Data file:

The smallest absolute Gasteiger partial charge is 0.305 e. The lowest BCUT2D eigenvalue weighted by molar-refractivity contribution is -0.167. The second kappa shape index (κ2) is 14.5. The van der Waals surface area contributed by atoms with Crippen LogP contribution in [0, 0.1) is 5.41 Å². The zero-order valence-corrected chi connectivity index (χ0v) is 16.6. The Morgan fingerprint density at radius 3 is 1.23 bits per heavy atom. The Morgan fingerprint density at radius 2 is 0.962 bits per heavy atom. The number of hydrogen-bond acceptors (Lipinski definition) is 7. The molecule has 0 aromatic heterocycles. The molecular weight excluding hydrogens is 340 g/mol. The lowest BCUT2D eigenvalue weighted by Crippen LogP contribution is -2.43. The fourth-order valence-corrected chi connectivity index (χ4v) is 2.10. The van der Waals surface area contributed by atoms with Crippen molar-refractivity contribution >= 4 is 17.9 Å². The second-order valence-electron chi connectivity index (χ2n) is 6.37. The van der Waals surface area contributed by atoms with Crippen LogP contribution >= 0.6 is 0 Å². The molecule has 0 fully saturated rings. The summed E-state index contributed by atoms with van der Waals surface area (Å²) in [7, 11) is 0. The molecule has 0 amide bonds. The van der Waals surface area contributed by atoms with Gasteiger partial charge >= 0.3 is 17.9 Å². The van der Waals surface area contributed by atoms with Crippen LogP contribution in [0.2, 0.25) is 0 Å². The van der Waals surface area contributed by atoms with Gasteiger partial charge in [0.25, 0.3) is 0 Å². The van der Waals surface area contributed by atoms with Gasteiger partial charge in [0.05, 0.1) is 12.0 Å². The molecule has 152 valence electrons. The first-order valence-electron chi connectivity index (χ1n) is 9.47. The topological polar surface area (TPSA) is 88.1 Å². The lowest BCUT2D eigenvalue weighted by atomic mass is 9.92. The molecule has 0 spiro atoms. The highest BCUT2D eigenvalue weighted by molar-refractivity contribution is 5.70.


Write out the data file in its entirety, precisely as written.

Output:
The smallest absolute Gasteiger partial charge is 0.305 e. The lowest BCUT2D eigenvalue weighted by molar-refractivity contribution is -0.167. The second kappa shape index (κ2) is 14.5. The van der Waals surface area contributed by atoms with Crippen LogP contribution in [0, 0.1) is 5.41 Å². The zero-order valence-corrected chi connectivity index (χ0v) is 16.6. The Morgan fingerprint density at radius 3 is 1.23 bits per heavy atom. The Morgan fingerprint density at radius 2 is 0.962 bits per heavy atom. The number of hydrogen-bond acceptors (Lipinski definition) is 7. The molecule has 0 aromatic heterocycles. The molecular weight excluding hydrogens is 340 g/mol. The lowest BCUT2D eigenvalue weighted by Crippen LogP contribution is -2.43. The fourth-order valence-corrected chi connectivity index (χ4v) is 2.10. The van der Waals surface area contributed by atoms with Crippen molar-refractivity contribution >= 4 is 17.9 Å². The second-order valence-electron chi connectivity index (χ2n) is 6.37. The van der Waals surface area contributed by atoms with Crippen LogP contribution >= 0.6 is 0 Å². The molecule has 0 fully saturated rings. The summed E-state index contributed by atoms with van der Waals surface area (Å²) in [7, 11) is 0. The molecule has 0 amide bonds. The van der Waals surface area contributed by atoms with Gasteiger partial charge >= 0.3 is 17.9 Å². The van der Waals surface area contributed by atoms with Crippen LogP contribution in [0.2, 0.25) is 0 Å². The van der Waals surface area contributed by atoms with Gasteiger partial charge in [0.25, 0.3) is 0 Å². The van der Waals surface area contributed by atoms with Gasteiger partial charge in [0.05, 0.1) is 12.0 Å². The molecule has 152 valence electrons. The first-order valence-electron chi connectivity index (χ1n) is 9.47. The topological polar surface area (TPSA) is 88.1 Å². The lowest BCUT2D eigenvalue weighted by atomic mass is 9.92. The molecule has 0 spiro atoms. The highest BCUT2D eigenvalue weighted by molar-refractivity contribution is 5.70.